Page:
Transit of Venus Story
A transit of Venus occurs when Venus passes directly between the sun and earth. This alignment is rare, coming in pairs that are eight years apart but separated by over a century. The most recent transits of Venus were a thrilling sight in June 2004 and 2012, with the next transit of Venus pair occurring in December 2117 and 2125.
Observers from two locations on earth see two distinct paths (red and blue) of Venus across the sun. The slight difference in times Venus takes, moving from edge to edge, can mathematically unlock the distance from earth to the sun, and thus the size of our solar system. For 17th & 18th century transits, intrepid explorers set out to answer a leading question of mankind. Not all of them made the voyage back home.
Mystery of "Black Drop"Just before or after the circular black dot of Venus seems to touch the edge of the sun, a peculiar "black drop effect" sometimes occurs between the contact points. A ligament of darkness smears the juncture of Venus and the sun. You can see a similar anomaly if you almost pinch your thumb and forefinger together. Just before you sense contact, a black feature spans your two digits.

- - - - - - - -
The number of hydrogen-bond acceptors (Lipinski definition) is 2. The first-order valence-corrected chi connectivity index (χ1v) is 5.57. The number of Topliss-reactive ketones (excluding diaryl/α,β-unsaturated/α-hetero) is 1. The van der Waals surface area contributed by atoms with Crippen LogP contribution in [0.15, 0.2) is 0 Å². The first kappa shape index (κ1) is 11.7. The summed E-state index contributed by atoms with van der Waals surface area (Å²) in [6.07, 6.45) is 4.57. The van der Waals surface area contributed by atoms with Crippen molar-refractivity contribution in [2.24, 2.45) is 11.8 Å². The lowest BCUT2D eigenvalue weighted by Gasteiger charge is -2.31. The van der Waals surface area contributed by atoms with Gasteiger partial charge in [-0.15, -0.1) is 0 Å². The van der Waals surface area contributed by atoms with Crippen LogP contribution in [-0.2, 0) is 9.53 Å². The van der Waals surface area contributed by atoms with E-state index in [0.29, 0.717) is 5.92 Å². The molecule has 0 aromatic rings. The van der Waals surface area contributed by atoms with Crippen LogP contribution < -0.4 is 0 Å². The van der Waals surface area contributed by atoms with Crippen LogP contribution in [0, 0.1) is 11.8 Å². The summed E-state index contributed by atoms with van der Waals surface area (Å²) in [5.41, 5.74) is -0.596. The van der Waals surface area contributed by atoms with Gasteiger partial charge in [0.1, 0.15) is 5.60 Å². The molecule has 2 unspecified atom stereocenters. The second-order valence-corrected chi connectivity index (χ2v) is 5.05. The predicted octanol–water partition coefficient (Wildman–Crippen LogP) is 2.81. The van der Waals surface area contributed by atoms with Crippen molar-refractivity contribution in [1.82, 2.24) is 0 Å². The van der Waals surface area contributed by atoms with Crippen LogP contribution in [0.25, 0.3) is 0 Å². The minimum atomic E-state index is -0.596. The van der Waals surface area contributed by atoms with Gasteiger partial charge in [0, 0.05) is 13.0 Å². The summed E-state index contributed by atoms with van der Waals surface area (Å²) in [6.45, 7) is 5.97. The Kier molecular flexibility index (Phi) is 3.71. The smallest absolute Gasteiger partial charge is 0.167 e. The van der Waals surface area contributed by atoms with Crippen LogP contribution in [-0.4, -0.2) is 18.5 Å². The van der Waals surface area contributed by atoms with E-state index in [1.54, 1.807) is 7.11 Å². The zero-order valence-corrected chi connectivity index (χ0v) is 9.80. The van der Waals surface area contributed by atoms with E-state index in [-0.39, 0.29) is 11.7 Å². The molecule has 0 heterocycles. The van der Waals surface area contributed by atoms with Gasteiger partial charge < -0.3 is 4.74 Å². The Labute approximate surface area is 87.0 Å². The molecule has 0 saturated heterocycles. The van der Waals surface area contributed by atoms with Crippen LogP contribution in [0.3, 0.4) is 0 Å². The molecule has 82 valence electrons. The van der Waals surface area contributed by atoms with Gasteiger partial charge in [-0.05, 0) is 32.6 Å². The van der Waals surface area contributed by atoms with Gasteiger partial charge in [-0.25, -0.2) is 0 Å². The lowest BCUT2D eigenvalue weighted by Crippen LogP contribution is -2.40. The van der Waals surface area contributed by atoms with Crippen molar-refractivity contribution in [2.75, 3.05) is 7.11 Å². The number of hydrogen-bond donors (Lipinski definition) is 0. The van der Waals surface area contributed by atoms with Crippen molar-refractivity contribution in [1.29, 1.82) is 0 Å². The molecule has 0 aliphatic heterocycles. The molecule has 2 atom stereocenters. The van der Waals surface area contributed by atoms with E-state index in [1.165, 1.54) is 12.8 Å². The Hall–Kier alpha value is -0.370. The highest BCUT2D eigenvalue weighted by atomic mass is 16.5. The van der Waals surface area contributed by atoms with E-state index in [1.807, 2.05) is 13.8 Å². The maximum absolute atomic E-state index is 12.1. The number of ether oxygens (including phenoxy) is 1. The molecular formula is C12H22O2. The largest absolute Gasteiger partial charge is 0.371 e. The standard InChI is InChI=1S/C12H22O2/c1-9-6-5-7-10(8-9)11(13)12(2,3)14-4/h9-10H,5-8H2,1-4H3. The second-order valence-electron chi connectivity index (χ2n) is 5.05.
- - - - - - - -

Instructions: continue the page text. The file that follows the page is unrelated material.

Transits Lead the Hunt
Once again, transits are on the leading edge of new discoveries. The NASA Kepler mission and others are using the transit method to find habitable planets around distant stars. The Kepler spacecraft monitors over 150,000 stars, looking for periodic dips in their light curves which reveal the presence of companion planets. You, too, can join this quest for new worlds.
Midwest Treasure: TROVE
Art exhibits, family activities, a bus tour, historic artifacts, lectures, webcasts, telescope viewing, and more complemented the visual spectacle near the Michigan-Indiana border. This hub of 2012 transit of Venus activity in Michiana celebrated the math, science, history, and art of the celestial phenomenon.
- Poster: Transit of Venus Time Keg
- Community Celebrates
- Closure for Transit of Venus
- Vision For Future
- Video Follows Michiana Experience
- Transit of Venus Time Keg
- Viewing Great, Timing Difficult
- Time to Set Sail
- What if it's cloudy?
- You Can Learn a Lot From a Dot
- Can I Use Welding Glass to View the Sun?
Burns writes, "In June of 2012, we traveled to South Bend, Indiana to document community organized events surrounding the Transit of Venus. Along the way we interviewed educators, amateur astronomers, bystanders, and an astrophysicist, who shared the meaning and significance of the Transit in 2012."